I've never understood the notion of absolute poverty, as opposed to relative poverty. The absolute poverty rate is defined by Wikipedia as quantifying "... the number of people below a poverty threshold, and this poverty threshold is independent of time and place. For the measure to be absolute, the line must be the same in different countries."
But what is it that is absolute about absolute poverty? As I understand it, absolute poverty is calculted using a basket of goods type of argument: if you can't afford to buy enough to feed yourself (say) you're absolutely poor. But the amount and quality of food which counts as "feeding yourself" changes with time and place. How much is enough? Raw calories? Enough protein? Fresh fruit and vegetables? The first two were a luxury until recently, the fact that they're now regarded as things everyone should be able to afford is an inherently relative concept. Most people can afford to obtain them, so you are poor if you cannot.
What of education for your child? I suppose being unable to buy books or send your child to school would count as absolute poverty (if education was private, and formed part of the basket of goods and services). But again, these are things which were a luxury not too long ago and still are in many places. So why do we draw the line where it is, and not at say access to violin lessons or playing fields or small class sizes?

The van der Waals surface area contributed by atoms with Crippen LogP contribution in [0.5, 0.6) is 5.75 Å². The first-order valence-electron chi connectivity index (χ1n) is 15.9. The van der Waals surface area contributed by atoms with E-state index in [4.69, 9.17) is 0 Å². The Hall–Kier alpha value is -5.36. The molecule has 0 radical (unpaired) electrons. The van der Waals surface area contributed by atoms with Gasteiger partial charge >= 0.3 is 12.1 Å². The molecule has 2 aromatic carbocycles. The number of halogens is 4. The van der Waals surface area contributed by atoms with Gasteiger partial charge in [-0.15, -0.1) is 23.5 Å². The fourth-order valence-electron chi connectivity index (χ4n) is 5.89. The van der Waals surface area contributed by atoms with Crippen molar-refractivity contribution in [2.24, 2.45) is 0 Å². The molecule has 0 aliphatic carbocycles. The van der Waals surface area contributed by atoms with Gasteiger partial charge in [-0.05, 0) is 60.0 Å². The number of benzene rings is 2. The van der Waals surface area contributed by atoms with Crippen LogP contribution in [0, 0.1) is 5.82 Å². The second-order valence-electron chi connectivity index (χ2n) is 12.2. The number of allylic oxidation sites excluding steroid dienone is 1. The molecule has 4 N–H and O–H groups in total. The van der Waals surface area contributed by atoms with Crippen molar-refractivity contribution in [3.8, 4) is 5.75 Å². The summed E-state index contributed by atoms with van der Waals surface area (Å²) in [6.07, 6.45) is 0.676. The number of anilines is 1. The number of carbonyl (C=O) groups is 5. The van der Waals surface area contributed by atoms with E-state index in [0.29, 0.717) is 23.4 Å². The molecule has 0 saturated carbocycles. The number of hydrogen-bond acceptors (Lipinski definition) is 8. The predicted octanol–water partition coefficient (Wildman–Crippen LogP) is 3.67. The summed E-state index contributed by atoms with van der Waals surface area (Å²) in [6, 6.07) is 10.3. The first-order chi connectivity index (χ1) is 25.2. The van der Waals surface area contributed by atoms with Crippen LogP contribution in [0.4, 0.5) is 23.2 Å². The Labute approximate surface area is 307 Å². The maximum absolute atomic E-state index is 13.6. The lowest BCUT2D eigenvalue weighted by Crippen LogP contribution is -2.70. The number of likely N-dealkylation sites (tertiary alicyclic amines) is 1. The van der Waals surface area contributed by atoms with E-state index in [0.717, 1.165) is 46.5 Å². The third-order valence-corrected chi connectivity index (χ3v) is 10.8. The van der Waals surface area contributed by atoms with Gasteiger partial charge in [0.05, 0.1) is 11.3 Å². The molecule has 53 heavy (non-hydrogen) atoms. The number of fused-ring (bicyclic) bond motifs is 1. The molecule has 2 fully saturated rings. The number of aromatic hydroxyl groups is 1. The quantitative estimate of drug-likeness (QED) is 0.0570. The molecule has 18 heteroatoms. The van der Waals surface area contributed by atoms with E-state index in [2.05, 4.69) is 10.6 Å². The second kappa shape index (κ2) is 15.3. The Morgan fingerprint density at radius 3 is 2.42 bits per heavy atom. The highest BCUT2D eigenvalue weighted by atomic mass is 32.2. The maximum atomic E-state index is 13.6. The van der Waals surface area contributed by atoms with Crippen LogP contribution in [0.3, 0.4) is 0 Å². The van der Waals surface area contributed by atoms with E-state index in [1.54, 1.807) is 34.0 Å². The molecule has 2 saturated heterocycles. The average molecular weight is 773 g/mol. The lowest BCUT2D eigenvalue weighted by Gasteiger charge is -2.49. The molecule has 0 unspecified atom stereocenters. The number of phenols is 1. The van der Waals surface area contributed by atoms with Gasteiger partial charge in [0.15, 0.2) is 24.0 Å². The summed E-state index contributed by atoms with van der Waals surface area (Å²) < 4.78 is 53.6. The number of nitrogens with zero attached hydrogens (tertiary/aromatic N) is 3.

My point is that the notion of poverty is inherently relative. The absolute poverty line is determined by social convention, implcitly relative to what others in society can afford. How large a gap is tolerated between those at the poverty line and the median, or some higher rank position, is convention and nothing else. Surely all poverty is relative, or am I missing something?